Hopelessly awkward – Poland 2021

Poland's Women Strike in an artistic lens

Themes: Gender Humor controversy Sex Social movements Violence

Humour form/genre: Cartoon

Humour mechanisms: Irony Opposition Parody Transgression

Country: Poland

Author: Agata Hołobut

Affiliation: Jagiellonian University

“Indicate women who ask for rape (colour them in)”. Published by kind permission of the Author.

What do we see?

The cartoon designed by a celebrated Polish visual artist, animator and activist Janek Koza, combines a seemingly naïve black-and-white representation of nine women of all ages, dress-styles and modes of behaviour with a hand-drawn, scrawled caption, reading “Indicate women who ask for rape (colour them in)”. It elicits consternation, amusement and reflection, creating a number of perceptual and conceptual incongruities.


What public issue is being addressed here?

The cartoon was first published in Poland’s biggest-selling weekly, the centre-left magazine Polityka (38/2017) and subsequently posted on its official Facebook fan page to acknowledge women’s Black Tuesday protests organized by All-Poland Women’s Strike in October 2017. It was reposted again two years later in January and August, inciting heated debates about sexual abuse and the use of irony to denounce it.


What does humour do?

The verbal element uses direct address, inviting readers’ immediate involvement. At the same time, it makes implicit assumptions that are ethically and logically unacceptable. From an ethical standpoint, the rape-mythical, victim-blaming presupposition violates the system of values held by the intended audience. From a logical standpoint, “rape” cannot be “asked for”, otherwise it stops being such. This makes the readers’ task impossible and helps them realize the instruction is either pathological or provocative.

The illustration adds to the experience of incongruity. First, it lacks central perspective and appears visually illogical (the character to the right seems overclose to the observer). Second, it both encourages and discourages the completion of the exercise. On the one hand, the figures are duly decontextualized and seem to offer potential choices by boasting different dress-styles and postures (implying fatigue, irritation, embarrassment or self-confidence). On the other, the representations are hopelessly awkward, thus undermining the authority of the task-giver.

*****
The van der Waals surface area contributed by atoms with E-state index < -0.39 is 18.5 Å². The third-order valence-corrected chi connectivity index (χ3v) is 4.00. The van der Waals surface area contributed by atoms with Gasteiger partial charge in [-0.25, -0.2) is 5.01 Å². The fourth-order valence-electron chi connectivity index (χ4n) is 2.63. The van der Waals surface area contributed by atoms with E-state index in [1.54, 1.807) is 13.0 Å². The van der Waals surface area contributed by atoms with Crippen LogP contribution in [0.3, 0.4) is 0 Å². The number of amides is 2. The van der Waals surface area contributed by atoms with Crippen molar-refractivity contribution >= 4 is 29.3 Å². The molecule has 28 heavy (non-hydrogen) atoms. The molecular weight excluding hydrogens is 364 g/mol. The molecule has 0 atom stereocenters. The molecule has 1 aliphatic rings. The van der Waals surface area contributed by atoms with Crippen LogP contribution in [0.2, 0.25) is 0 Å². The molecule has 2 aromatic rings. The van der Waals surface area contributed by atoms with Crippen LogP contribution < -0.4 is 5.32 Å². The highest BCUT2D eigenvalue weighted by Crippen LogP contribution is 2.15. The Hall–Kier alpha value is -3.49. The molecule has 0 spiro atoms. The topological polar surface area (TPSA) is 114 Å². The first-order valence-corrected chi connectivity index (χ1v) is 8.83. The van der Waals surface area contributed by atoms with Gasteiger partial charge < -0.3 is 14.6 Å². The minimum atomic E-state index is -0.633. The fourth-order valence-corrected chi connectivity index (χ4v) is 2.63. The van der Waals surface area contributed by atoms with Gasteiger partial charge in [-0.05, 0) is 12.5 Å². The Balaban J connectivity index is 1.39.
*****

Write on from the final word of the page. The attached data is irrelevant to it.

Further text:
As a parody of a children’s colouring exercise, the cartoon unmasks the pathology and immaturity of a value system perpetuating rape-myths; it thus combines humour with social criticism. However, in order to be understood as both socially critical and humorous, it requires viewers’ intellectual engagement and the ability to recognise irony in the subversive instruction (identifying the conflict between the artist’s stated and intended message, as well as the contextual inappropriateness of the former).

Koza’s cartoon sparked considerable controversy on Polityka’s FB fan page. Several readers engaged in a serious discussion about sexual abuse. Many reacted with symmetrical irony (“So much colouring”; “What address do I send the crayons to?”), some explained the conundrum to others (“This is good irony – I think I got it”; “Only potential rapists can indicate”). A few responded with sexist and racist slurs, intentionally sabotaging the irony. What is most significant, some commentators simply failed to recognize the irony, blaming the author for rape promotion (“Shame on you”, “Disgusting”). Corrected by others, they advocated taboo themes that were considered unfit for satirical purposes because of their poignancy ( “The are matters on which no sarcastic images can be made, but you won’t get it”) or questioned the use of irony as an appropriate tool (“Consider how a simple man may react to this image: as an encouragement or permission”). These exchanges show an important role of liberally oriented visual humour in the Polish public sphere: it encourages public debate on both social issues and the artist’s freedom of expression.

Janek Koza

The author, Janek Koza, is best known for his heart-rending and brain-teasing artbooks (such as Złe sny, 2021) and astute socio-political cartoons in opinion-making magazines and social media. Koza’s visual style is characterized by an ostensible graphic ineptitude (scrawl-like simple line, two-dimensionality, sparse use of colour), which lends psychological depth to the characters and authenticates the dire reality around them (thanks to schematic but masterly grasp of facial expressions and body language, as well as expressive panel composition derived from animation). Koza exploits the materiality of the graphic medium, emphasizing the contingency of his images: they seem to be drawn on scraps of reused paper, which he sometimes tears, pierces or burns. At the same time his insightful treatment of current social and political themes renders his works surprisingly timeless and universal, encouraging publishers to anthologize them in collective volumes, such as Polaków uczestnictwo w kulturze, Wszystko źle or Złota kolekcja. Although inimitable, Koza’s self-defeating, deeply ironic style matches wider trends in Polish liberal humour (self-effacement, distance, irony) shared by other prominent cartoonists, such as Marek Raczkowski (Przekrój) or  Andrzej Milewski (Gazeta Wyborcza).